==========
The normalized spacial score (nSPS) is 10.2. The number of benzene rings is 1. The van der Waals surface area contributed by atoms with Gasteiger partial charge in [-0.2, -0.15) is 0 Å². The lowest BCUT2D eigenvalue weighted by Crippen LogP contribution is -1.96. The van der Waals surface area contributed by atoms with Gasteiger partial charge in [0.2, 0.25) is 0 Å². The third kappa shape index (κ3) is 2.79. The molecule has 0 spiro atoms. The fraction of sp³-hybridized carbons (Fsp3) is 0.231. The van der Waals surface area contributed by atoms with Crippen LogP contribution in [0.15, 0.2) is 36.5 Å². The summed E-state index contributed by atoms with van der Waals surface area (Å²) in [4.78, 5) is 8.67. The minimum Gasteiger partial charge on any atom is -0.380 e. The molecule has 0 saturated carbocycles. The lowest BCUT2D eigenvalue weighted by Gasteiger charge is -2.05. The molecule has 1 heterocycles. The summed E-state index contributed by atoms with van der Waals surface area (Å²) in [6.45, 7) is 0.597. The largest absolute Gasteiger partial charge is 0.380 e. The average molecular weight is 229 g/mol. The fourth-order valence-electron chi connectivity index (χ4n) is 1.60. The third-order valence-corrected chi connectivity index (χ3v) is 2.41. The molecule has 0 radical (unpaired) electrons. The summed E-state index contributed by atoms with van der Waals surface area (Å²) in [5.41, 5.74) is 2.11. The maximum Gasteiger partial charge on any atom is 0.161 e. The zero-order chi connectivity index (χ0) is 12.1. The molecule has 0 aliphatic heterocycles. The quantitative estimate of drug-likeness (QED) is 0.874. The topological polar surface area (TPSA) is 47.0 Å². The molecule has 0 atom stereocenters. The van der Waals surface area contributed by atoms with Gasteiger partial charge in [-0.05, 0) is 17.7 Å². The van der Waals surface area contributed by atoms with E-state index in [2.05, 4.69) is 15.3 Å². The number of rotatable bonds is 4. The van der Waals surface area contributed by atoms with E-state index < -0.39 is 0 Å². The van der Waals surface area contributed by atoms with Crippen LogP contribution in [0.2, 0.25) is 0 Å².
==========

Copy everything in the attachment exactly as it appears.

The normalized spacial score (nSPS) is 10.2. The number of benzene rings is 1. The van der Waals surface area contributed by atoms with Gasteiger partial charge in [-0.2, -0.15) is 0 Å². The lowest BCUT2D eigenvalue weighted by Crippen LogP contribution is -1.96. The van der Waals surface area contributed by atoms with Gasteiger partial charge in [0.2, 0.25) is 0 Å². The third kappa shape index (κ3) is 2.79. The molecule has 0 spiro atoms. The fraction of sp³-hybridized carbons (Fsp3) is 0.231. The van der Waals surface area contributed by atoms with Crippen LogP contribution in [0.15, 0.2) is 36.5 Å². The summed E-state index contributed by atoms with van der Waals surface area (Å²) in [4.78, 5) is 8.67. The minimum Gasteiger partial charge on any atom is -0.380 e. The molecule has 0 saturated carbocycles. The lowest BCUT2D eigenvalue weighted by Gasteiger charge is -2.05. The molecule has 1 heterocycles. The summed E-state index contributed by atoms with van der Waals surface area (Å²) in [6.45, 7) is 0.597. The largest absolute Gasteiger partial charge is 0.380 e. The average molecular weight is 229 g/mol. The fourth-order valence-electron chi connectivity index (χ4n) is 1.60. The third-order valence-corrected chi connectivity index (χ3v) is 2.41. The molecule has 0 radical (unpaired) electrons. The summed E-state index contributed by atoms with van der Waals surface area (Å²) in [5.41, 5.74) is 2.11. The maximum Gasteiger partial charge on any atom is 0.161 e. The zero-order chi connectivity index (χ0) is 12.1. The molecule has 0 aliphatic heterocycles. The quantitative estimate of drug-likeness (QED) is 0.874. The topological polar surface area (TPSA) is 47.0 Å². The molecule has 0 atom stereocenters. The van der Waals surface area contributed by atoms with Gasteiger partial charge in [-0.05, 0) is 17.7 Å². The van der Waals surface area contributed by atoms with E-state index in [2.05, 4.69) is 15.3 Å². The number of rotatable bonds is 4. The van der Waals surface area contributed by atoms with E-state index < -0.39 is 0 Å². The van der Waals surface area contributed by atoms with Crippen LogP contribution in [0.2, 0.25) is 0 Å².